In terms of disability pay gap reporting, we are starting to see this too but there are challenges to overcome in terms of how a person identifies. Some disabilities are visible, some are not. Some people might hide a disability, while others consider themselves disabled without any obvious signs. Small data samples for ‘disabled’ individuals also means it is currently difficult to analyse at a granular level.
Establishing ground zero for policy and process
This whole area of reporting is so young that we are even seeing huge disparity in the way each country manages it. In Australia and Italy, for example, companies don't calculate their own gender pay gap, the government does, which has pros and cons. In the UK, since the government’s latest announcement, 40,000 fewer organisations are now required to publish reports, while in other countries that threshold was already much lower. Only time will tell who is right.
Overall, it is right to constantly assess the transparency, effectiveness and inclusivity of our policies and processes, notably around promotion and uplifts in salary but also starting before that with recruitment: how we advertise, interview, make an offer, manage salary negotiations (given men often consider themselves in a stronger negotiating position that women do). Does the framework we’re working within ensure fair practice for both genders? When it does, many of the issues we’re seeing with data and pay gaps will heal themselves organically, over time.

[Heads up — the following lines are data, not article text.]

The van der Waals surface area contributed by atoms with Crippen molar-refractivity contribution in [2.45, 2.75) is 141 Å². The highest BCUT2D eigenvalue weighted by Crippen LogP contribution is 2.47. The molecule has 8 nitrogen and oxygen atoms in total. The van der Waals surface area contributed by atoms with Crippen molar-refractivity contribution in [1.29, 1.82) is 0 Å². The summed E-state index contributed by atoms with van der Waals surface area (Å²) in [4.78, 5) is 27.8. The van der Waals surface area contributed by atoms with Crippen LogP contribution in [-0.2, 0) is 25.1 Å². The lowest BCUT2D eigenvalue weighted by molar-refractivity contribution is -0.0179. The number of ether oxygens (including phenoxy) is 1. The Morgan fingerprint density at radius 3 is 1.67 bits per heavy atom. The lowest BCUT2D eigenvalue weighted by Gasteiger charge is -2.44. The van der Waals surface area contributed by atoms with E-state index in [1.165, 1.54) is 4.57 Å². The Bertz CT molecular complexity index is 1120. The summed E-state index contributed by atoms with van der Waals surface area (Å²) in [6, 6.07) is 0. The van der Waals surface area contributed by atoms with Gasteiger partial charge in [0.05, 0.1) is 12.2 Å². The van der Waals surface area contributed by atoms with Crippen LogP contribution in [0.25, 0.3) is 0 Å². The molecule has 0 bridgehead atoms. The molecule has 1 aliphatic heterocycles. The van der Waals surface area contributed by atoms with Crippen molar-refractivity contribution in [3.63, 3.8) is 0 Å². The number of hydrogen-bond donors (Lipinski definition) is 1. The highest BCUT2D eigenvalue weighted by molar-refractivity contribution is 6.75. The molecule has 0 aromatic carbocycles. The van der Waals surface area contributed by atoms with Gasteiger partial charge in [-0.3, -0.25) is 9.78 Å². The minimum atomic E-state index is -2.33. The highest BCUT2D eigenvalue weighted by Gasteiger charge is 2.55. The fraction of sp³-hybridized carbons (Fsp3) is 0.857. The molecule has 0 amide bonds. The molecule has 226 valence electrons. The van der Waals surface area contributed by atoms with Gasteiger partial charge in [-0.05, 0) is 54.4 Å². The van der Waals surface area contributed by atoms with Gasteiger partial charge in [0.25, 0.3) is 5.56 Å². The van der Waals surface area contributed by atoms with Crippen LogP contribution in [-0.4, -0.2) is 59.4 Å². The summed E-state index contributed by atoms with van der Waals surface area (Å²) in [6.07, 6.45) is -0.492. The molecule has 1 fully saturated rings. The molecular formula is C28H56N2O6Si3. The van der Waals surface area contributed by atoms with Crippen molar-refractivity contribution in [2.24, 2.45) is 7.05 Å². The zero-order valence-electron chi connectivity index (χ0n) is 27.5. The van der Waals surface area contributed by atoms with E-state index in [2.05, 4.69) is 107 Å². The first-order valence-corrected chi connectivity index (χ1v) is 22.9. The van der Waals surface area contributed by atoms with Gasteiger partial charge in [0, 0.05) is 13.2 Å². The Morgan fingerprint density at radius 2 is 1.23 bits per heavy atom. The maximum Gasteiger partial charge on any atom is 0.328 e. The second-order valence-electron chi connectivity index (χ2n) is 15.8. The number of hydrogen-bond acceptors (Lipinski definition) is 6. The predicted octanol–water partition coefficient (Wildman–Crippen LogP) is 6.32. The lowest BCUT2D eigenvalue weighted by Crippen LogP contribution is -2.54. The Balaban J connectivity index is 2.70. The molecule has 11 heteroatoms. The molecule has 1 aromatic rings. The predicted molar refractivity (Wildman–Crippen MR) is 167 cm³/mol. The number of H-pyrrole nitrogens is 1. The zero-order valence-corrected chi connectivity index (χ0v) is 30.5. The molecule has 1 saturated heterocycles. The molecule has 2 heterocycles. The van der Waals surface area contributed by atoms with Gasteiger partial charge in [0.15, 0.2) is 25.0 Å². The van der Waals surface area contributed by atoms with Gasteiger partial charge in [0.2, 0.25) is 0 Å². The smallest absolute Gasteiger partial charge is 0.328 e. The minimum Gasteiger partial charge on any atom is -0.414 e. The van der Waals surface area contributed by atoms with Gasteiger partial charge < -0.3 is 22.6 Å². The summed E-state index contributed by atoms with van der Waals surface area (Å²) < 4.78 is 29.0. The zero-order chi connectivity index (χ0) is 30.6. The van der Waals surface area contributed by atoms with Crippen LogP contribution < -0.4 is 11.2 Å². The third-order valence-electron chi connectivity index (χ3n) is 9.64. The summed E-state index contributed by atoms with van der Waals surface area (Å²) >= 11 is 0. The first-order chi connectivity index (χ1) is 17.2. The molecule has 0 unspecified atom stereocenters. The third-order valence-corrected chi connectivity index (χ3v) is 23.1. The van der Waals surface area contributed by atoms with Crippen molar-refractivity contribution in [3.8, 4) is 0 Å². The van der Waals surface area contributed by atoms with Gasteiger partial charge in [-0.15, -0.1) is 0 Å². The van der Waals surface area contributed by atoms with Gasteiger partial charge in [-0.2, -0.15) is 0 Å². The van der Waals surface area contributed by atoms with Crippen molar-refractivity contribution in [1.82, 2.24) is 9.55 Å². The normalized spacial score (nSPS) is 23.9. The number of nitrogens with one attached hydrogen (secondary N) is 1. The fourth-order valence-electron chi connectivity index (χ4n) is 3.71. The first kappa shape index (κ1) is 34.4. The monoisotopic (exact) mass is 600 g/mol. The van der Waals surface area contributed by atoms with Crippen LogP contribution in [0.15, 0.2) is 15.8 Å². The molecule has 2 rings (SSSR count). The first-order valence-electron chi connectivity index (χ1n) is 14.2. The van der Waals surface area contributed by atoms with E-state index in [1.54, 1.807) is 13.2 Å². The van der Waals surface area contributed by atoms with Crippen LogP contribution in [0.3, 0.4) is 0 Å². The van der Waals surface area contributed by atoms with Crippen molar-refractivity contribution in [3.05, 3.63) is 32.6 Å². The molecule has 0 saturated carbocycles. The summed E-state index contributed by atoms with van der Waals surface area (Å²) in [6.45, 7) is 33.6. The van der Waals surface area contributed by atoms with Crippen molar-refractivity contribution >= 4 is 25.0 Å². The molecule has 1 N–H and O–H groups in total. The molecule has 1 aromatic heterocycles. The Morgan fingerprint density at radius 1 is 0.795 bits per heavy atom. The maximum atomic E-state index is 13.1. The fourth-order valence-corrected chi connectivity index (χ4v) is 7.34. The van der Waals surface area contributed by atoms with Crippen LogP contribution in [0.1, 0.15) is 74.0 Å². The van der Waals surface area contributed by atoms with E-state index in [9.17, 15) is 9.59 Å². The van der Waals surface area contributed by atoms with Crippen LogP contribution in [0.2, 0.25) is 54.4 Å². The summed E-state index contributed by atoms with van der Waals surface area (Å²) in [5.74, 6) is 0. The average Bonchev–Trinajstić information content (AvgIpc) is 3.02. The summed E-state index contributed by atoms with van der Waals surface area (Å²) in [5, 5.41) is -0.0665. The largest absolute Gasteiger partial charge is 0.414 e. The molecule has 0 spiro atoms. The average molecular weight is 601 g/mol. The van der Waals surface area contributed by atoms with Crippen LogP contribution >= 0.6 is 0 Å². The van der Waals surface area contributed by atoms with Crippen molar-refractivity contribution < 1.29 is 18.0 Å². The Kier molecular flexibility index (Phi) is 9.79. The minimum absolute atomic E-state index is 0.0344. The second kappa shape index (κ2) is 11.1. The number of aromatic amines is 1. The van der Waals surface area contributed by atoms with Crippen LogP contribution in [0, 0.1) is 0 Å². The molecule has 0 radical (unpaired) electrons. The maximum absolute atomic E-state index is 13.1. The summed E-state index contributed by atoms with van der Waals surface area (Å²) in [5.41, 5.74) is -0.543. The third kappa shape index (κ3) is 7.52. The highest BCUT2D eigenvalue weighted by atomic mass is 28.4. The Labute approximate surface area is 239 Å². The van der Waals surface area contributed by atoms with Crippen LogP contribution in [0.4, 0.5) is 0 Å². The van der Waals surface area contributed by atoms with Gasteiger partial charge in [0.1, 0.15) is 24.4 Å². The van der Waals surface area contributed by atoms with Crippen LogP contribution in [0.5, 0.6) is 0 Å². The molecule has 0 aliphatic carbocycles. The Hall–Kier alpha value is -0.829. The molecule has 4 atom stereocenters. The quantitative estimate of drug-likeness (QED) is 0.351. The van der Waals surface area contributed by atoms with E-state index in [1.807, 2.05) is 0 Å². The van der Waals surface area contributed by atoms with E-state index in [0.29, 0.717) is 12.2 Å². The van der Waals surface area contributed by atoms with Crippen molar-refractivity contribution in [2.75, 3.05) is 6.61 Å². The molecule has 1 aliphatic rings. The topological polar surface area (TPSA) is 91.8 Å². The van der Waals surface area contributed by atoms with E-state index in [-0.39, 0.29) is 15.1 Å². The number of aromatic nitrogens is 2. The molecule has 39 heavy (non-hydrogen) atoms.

Lots of consultancies are offering gender pay gap reports but most are basic calculators leading to basic reports. The time-consuming piece, where Innecto comes in, is the qualitative analysis across quartiles and factoring in distribution, function, level and market forces. Who is included? Who is excluded? What is the full-time/part-time impact on the annual bonus pay gap? Have long-term sickness and maternity cases been factored in? Have non-executive directors and partners been excluded? Only if the data going in is accurate, will the analysis coming out be of any real value.